The Long Tom pass is named after the artillery guns that the Boers used during the Anglo Boer war. In the last days of the war the two sides were involved in fighting down the pass. 

The Long Tom Pass between Lydenburg and Sabie marks the first step in a staircase of descents from the highveld to the lowveld. This winding road reaches its highest peak at 2, 148 m in the northern Drakensberg making it the highest tarred road in South Africa. The pass is notable for its tortuous gradients and grand views including the four peaks called the Devil’s Knuckles and another called the Staircase. 

The British nicknamed the artillery guns of the Boers “Long Toms” because of the nine-kilometre range across which they could fire. Some way down Devil’s Knuckles the spot where the Boers used their guns for the last time can be seen indicated by a replica of one of the cannons. 

Harry's Pancakes at Graskop

We traveled on towards Graskop where we HAD to stop for more pancakes and a visit to a Mopanie silk shop and other nice craft shops. Along the roads the Sabie lilies were in full bloom

Sabie lilies

Art at Harry's Pancake

Left: Close up shot of the artsy mirrors (the one on the left reflecting Rose enjoying her ice cream pancake)

More art at Harry's Pancake House

Blyde River Canyon 

The Panorama Route is a circular drive all along the escarpment. One more or less travels on top of the escarpment looking down on valleys of spectacular beauty. The hills on all sides are mantled in trees, mostly plantations of pines and wattles but also swatches of natural forest dense with many types of indigenous trees. Ferns, creepers and primeval cycads and many varieties of flowers cluster closely around waterfalls that plunge down rugged sheer cliffs.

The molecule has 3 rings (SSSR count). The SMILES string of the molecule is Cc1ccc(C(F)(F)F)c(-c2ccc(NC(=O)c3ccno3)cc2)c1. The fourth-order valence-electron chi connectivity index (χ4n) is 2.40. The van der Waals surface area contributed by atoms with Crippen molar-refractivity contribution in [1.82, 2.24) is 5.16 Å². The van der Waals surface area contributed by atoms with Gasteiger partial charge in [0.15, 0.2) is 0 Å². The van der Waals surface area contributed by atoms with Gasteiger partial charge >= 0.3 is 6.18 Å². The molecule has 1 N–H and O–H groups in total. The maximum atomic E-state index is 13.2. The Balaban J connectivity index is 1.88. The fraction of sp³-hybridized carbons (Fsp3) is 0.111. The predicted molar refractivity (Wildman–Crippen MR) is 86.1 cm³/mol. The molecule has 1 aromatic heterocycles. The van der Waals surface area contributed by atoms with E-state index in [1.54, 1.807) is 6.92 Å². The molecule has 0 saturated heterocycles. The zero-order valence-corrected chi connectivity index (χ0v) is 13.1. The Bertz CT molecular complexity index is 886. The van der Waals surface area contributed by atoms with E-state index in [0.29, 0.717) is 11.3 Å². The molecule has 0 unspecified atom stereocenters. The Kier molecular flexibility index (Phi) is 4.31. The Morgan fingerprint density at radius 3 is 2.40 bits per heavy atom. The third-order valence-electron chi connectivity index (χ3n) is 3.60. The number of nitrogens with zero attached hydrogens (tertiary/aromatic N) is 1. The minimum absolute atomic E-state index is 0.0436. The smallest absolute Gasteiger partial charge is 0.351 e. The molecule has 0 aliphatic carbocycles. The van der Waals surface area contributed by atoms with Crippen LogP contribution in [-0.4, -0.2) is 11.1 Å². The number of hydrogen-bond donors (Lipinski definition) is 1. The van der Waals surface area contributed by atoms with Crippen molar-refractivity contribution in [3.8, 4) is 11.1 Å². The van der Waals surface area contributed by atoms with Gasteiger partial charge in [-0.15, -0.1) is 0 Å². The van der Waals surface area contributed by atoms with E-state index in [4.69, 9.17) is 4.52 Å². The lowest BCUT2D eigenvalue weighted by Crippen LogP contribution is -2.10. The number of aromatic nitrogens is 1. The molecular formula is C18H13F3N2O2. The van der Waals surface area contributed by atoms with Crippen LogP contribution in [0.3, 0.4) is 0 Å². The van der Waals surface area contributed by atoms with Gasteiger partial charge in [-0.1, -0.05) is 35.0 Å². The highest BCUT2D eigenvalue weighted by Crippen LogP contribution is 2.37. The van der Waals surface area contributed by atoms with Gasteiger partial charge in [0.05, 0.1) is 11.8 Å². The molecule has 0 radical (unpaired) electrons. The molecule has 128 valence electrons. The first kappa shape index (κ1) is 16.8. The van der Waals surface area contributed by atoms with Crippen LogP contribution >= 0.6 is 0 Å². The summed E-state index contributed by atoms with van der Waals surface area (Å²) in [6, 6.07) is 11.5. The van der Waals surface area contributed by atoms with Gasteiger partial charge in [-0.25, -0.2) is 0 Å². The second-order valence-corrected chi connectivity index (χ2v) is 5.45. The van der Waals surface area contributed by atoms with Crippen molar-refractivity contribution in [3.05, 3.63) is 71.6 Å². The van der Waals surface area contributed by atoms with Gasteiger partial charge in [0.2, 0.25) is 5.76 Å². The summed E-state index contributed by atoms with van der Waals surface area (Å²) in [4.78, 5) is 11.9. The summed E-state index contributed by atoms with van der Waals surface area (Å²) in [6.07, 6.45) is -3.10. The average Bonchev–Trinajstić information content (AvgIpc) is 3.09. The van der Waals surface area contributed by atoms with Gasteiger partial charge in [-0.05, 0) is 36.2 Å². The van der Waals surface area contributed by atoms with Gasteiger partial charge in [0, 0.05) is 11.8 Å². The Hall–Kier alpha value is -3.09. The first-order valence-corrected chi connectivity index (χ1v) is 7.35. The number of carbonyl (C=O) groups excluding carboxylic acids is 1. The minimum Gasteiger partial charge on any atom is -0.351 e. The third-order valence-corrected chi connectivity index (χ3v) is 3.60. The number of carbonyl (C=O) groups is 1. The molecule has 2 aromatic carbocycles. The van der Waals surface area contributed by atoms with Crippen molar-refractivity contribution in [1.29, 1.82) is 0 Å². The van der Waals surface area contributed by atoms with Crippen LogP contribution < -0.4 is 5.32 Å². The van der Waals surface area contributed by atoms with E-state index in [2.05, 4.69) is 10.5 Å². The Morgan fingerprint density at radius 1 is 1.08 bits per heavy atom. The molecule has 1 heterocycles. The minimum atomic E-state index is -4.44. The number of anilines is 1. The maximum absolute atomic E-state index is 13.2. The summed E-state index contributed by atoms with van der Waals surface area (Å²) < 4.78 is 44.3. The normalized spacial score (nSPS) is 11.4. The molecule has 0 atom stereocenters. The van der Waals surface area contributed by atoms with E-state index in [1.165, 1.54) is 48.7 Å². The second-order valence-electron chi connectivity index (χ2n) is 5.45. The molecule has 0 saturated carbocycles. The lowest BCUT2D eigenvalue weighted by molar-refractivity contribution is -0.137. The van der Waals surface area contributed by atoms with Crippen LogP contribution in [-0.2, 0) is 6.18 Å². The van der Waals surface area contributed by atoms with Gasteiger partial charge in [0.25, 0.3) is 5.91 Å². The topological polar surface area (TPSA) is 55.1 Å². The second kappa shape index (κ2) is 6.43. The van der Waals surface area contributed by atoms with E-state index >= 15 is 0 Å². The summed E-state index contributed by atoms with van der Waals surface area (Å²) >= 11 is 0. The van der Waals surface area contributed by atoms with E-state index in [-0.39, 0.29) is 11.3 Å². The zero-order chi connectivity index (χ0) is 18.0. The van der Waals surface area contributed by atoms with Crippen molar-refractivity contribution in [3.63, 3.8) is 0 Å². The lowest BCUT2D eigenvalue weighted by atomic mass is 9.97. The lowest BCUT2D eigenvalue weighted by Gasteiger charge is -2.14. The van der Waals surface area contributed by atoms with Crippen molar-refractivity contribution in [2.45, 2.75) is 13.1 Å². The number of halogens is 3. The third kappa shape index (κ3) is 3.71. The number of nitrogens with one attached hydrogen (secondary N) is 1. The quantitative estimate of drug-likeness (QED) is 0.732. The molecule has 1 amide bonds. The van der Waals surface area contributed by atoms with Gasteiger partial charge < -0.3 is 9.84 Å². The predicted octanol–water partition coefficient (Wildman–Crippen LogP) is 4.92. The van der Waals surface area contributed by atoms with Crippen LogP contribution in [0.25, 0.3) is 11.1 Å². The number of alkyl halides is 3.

The 33km long gorge called Blyde River Canyon is the third largest green canyon in the world and the largest of  all. It is truly a scenic wonder with the most fantastic rock formations and sheer cliffs and  a wealth of indigenous vegetation.

One of our first stops was at “The pinnacle” an enormous protruding monolith rising 30metres above the ground in a beautiful natural forest “kloof” (ravine). From there we stopped at “God’s Window”. Well one cannot describe this scene!! It really feels as if one is looking out through the most beautiful window in the world with the mountains forming the “walls” next to the window. A vista that can only be described as “godly” overlooking valleys, hills and rivers right to the far misty blue horizon. The cliffs rise between 600 to 800 metres above the riverbeds down in the valley.

There are many waterfalls in the area. We first stopped at the Berlin Falls where the water drops through a narrow cleft into a glistening pool. The Mac Mac falls was our next stop. The name comes from the gold digging days when many of the diggers were Scots and Irish with names often beginning with Mac or Mc. The Mac Mac falls are 56 metres tall (about 170 feet). The Mac Mac falls are twin falls formed by the water pouring between two adjacent sections in the rock face.

God's Window

Left: The magnificent view from God's Window

Right: The safari girls at the entrance to  the rain forest of the  Blyde River nature Reserve 

Entrance to the Blyde River Nature Reserve rainforest

A view towards the lowveld from the Escarpment

Left: View from the escarpment towards the Blyde River Dam

Right: View west of  Pilgrim's Rest from Robber's pass.

Top of Robber's pass

Bourke's Luck Potholes